Two of a kind ...
Fiery Fiona MacElder will not marry a man she does not love. Her laird will just have to find another way to merge two powerful Highland clans. Luckily, her identical twin sister shares her outrage. So when the bold warrior Tarr of Hellewyk arrives to claim Fiona as his bride, the sisters stand united, each refusing to divulge the other's true identity.
No battlefield has offered a more daunting challenge than the one Tarr now faces: two stubborn, secretive Scottish beauties and only one who can share his marriage bed. The only solution is to take both home with him until he determines which is his rightful bride. As Fiona's desire grows for this powerful, passionate man she has sworn never to wed, Tarr wonders if the twin he aches for is truly his intended. And in the face of a sensuous deception -- and a dire threat from an unexpected enemy -- will a yearning, loving heart show the way?
Good book with a marriage arrangement that doesn't go quite as planned. Fiona and her sister Aliss are identical twins. When their cousin and laird arranges a marriage between Fiona and another laird, she is furious. She only wants to marry a man she loves and who loves her in return. Aliss is equally outraged, even though she has no plans to marry either. So they decide that they will play up their twinness and refuses to identify which twin is which.
Tarr has chosen Fiona because of her reputation. He wants a wife who is equal to him in strength and courage. He doesn't believe that love has anything to do with marriage. He's not happy over their deception and takes both of them home with him until he can discover which one is Fiona. It turns out to be a bigger challenge than Tarr expected.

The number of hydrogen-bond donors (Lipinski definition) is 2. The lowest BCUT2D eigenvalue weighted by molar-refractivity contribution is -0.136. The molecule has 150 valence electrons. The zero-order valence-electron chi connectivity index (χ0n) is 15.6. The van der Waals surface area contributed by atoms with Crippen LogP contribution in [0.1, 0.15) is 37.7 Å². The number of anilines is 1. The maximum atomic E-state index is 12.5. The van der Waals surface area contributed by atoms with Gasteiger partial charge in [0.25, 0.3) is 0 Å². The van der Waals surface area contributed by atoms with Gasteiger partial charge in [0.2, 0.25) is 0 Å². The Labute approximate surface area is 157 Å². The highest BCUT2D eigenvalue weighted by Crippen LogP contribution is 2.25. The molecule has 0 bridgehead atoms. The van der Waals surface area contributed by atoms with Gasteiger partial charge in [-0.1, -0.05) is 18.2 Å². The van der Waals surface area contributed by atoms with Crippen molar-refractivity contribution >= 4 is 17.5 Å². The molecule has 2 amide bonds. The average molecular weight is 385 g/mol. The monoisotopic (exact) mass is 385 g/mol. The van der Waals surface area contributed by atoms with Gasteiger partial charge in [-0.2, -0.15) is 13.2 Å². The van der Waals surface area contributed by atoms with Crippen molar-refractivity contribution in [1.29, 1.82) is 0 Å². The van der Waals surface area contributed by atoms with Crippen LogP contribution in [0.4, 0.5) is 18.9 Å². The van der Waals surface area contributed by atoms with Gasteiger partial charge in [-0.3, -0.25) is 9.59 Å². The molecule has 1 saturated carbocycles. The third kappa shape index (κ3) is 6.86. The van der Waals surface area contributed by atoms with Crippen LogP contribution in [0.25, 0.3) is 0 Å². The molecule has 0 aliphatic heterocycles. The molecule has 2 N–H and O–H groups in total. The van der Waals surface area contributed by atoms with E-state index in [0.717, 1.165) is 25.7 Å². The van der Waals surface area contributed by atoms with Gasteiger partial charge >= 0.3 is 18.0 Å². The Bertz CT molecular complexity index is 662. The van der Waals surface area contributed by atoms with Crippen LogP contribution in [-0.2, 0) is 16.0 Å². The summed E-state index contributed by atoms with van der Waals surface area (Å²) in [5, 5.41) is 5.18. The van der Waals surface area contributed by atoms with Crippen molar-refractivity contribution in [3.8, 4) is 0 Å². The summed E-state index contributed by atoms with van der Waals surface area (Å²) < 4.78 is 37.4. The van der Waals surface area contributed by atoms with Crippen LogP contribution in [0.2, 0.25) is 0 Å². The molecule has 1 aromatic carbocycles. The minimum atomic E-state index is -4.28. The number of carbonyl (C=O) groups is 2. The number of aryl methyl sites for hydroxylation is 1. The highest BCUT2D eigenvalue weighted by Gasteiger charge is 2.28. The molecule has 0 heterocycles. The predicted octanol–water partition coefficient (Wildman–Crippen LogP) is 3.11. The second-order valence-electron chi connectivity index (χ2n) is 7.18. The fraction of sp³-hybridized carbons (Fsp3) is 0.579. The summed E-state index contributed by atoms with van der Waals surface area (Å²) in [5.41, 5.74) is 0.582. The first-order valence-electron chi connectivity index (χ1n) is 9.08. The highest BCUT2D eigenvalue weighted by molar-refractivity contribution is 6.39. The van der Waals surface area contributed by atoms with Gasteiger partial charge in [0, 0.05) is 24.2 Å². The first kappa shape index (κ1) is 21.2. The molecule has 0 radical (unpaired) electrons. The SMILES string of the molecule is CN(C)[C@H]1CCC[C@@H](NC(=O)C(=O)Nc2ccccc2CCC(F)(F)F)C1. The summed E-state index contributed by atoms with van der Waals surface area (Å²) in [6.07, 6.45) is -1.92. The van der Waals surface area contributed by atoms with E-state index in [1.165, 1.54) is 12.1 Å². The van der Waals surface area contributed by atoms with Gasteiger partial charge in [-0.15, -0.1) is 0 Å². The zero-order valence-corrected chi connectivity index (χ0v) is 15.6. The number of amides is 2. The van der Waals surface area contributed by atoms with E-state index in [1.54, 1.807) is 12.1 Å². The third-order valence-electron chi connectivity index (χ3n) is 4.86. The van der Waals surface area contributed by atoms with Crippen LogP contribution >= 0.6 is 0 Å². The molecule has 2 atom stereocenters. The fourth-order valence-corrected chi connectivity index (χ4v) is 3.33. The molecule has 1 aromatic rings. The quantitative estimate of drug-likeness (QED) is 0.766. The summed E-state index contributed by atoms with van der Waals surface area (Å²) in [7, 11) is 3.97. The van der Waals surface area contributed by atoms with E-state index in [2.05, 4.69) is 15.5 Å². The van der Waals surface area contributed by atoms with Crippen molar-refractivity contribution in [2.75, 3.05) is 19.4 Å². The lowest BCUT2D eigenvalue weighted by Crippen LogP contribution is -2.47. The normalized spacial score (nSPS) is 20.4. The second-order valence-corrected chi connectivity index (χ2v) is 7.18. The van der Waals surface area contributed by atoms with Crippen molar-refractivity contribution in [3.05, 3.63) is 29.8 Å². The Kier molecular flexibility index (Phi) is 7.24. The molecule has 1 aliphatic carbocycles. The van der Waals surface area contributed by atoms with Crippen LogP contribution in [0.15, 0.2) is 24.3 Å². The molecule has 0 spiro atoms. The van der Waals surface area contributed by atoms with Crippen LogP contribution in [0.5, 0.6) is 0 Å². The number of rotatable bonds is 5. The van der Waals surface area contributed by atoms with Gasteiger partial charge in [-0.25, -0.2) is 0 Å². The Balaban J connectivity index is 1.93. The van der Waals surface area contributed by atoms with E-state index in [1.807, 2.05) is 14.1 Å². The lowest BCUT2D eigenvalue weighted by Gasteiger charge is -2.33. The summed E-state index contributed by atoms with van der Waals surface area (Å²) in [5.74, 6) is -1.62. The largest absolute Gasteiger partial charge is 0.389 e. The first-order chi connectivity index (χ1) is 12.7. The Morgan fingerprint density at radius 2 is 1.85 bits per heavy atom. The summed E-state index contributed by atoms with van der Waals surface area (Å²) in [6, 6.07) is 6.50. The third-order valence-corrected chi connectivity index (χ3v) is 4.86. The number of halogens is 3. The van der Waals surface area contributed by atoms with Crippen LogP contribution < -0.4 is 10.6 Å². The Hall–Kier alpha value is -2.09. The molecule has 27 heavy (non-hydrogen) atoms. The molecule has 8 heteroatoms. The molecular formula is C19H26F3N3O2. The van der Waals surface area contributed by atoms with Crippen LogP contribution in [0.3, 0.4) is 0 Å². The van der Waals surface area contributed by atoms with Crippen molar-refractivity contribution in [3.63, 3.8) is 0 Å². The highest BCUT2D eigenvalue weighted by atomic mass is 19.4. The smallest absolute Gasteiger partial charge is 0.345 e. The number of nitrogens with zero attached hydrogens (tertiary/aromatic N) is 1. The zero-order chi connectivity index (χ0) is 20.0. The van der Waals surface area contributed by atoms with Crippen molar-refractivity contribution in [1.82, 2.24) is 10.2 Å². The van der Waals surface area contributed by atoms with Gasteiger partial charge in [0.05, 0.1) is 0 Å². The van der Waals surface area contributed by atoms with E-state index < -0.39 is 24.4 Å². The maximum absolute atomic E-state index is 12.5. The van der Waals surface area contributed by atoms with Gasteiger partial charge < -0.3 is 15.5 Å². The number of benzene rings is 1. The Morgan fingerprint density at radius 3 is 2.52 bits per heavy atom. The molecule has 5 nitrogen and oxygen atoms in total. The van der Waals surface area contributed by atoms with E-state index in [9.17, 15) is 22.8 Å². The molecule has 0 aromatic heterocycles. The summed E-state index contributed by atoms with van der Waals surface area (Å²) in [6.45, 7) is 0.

The attempts that Fiona and Aliss made to keep Tarr guessing were fantastic. Even though the two women really had different personalities, they were very good at portraying each other. I loved seeing how easily they could slide from one to the other and back again. His frustration at not being able to tell the difference was obvious, especially when he developed an attraction to one of them. He thought it was Fiona, but he couldn't be sure and it made him crazy. Fiona fought her feelings for him because he was clear that his feelings don't involved love. As they got to know each other the feelings got stronger. It was really fun to see Tarr fall without realizing that's what he was doing, though the people around him could see it easily enough.
When the twins' identities were finally revealed, Tarr still had to find a way to convince Fiona to marry him. He was still fighting the idea of love, though he began to suspect that those were indeed his feelings. I really enjoyed seeing the way they got to know each other and discovered just how compatible they were. I especially enjoyed seeing Tarr accept Fiona's abilities and include her, though sometimes under protest, in the plans he made. The attraction between them is really strong and I loved how giving in to it helped bring them closer. I wanted to shake Fiona a few times because of the way she resisted accepting the truth of his feelings once he figured them out. The way he explained things was really pretty sweet for a rough and tough warrior like him. It takes some straight talk from her sister and another to make her realize that it has been her own fears holding her back. I loved seeing them finally come together in full acceptance of their feelings and the realization that their love makes them stronger.
There were also some secondary storylines that complicated their lives. On the journey to Tarr's home they were attacked by members of a clan with whom Tarr has an ongoing disagreement over some land. Their leader is injured and captured, then cared for by Aliss. From the very beginning Raynor is able to tell the two women apart, though he doesn't let on to Tarr. Raynor's story adds an interesting twist to the book, as they discover that he has a very personal interest in the twins. What he has to tell them explains part of their background, but opens up new questions, and shows that they are in danger, though they do not know why. Fiona is taken, and though she is rescued, there are still unanswered questions.
There had been an attack from another enemy, one who seems to have a link to the mystery surrounding the twins. There is talk of confronting this man, but it hasn't been done by the end of the book. I expect that the second book in the duet will answer the questions that have been left hanging.